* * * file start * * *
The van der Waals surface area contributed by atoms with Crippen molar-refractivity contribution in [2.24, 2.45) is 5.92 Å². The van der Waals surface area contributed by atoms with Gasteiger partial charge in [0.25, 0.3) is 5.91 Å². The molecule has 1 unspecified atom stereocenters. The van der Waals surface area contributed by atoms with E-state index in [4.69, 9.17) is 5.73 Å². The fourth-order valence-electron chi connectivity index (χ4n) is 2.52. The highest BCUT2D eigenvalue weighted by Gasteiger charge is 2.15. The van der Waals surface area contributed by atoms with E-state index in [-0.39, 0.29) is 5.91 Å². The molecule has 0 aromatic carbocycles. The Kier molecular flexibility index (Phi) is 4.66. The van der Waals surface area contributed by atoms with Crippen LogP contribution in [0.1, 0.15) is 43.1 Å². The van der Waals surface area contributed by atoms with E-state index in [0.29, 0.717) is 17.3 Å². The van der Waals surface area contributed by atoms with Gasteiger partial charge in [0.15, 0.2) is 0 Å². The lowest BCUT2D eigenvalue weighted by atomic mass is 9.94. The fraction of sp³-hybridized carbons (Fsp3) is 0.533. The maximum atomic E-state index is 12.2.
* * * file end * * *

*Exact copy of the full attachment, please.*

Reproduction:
The van der Waals surface area contributed by atoms with Crippen molar-refractivity contribution in [2.24, 2.45) is 5.92 Å². The van der Waals surface area contributed by atoms with Gasteiger partial charge in [0.25, 0.3) is 5.91 Å². The molecule has 1 unspecified atom stereocenters. The van der Waals surface area contributed by atoms with E-state index in [4.69, 9.17) is 5.73 Å². The fourth-order valence-electron chi connectivity index (χ4n) is 2.52. The highest BCUT2D eigenvalue weighted by Gasteiger charge is 2.15. The van der Waals surface area contributed by atoms with E-state index in [-0.39, 0.29) is 5.91 Å². The molecule has 0 aromatic carbocycles. The Kier molecular flexibility index (Phi) is 4.66. The van der Waals surface area contributed by atoms with Crippen LogP contribution in [0.1, 0.15) is 43.1 Å². The van der Waals surface area contributed by atoms with E-state index in [0.29, 0.717) is 17.3 Å². The van der Waals surface area contributed by atoms with Gasteiger partial charge in [0.15, 0.2) is 0 Å². The lowest BCUT2D eigenvalue weighted by atomic mass is 9.94. The fraction of sp³-hybridized carbons (Fsp3) is 0.533. The maximum atomic E-state index is 12.2.